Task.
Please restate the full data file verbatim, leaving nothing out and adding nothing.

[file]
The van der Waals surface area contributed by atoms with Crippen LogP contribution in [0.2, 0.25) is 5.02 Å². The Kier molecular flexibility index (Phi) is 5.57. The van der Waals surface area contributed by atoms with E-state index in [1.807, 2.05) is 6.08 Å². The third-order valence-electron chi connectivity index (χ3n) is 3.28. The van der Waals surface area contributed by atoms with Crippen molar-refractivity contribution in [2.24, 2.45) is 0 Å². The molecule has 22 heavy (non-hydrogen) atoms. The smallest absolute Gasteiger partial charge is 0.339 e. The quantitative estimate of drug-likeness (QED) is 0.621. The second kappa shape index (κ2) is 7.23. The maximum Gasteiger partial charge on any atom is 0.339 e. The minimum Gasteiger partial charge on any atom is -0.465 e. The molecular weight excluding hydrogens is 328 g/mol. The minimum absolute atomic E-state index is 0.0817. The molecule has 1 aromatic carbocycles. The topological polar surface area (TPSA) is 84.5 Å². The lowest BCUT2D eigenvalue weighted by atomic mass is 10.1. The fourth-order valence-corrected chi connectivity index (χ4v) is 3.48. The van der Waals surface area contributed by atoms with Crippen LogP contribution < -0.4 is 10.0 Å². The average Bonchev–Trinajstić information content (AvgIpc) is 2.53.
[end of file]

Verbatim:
The van der Waals surface area contributed by atoms with Crippen LogP contribution in [0.2, 0.25) is 5.02 Å². The Kier molecular flexibility index (Phi) is 5.57. The van der Waals surface area contributed by atoms with E-state index in [1.807, 2.05) is 6.08 Å². The third-order valence-electron chi connectivity index (χ3n) is 3.28. The van der Waals surface area contributed by atoms with Crippen molar-refractivity contribution in [2.24, 2.45) is 0 Å². The molecule has 22 heavy (non-hydrogen) atoms. The smallest absolute Gasteiger partial charge is 0.339 e. The quantitative estimate of drug-likeness (QED) is 0.621. The second kappa shape index (κ2) is 7.23. The maximum Gasteiger partial charge on any atom is 0.339 e. The minimum Gasteiger partial charge on any atom is -0.465 e. The molecular weight excluding hydrogens is 328 g/mol. The minimum absolute atomic E-state index is 0.0817. The molecule has 1 aromatic carbocycles. The topological polar surface area (TPSA) is 84.5 Å². The lowest BCUT2D eigenvalue weighted by atomic mass is 10.1. The fourth-order valence-corrected chi connectivity index (χ4v) is 3.48. The van der Waals surface area contributed by atoms with Crippen LogP contribution < -0.4 is 10.0 Å². The average Bonchev–Trinajstić information content (AvgIpc) is 2.53.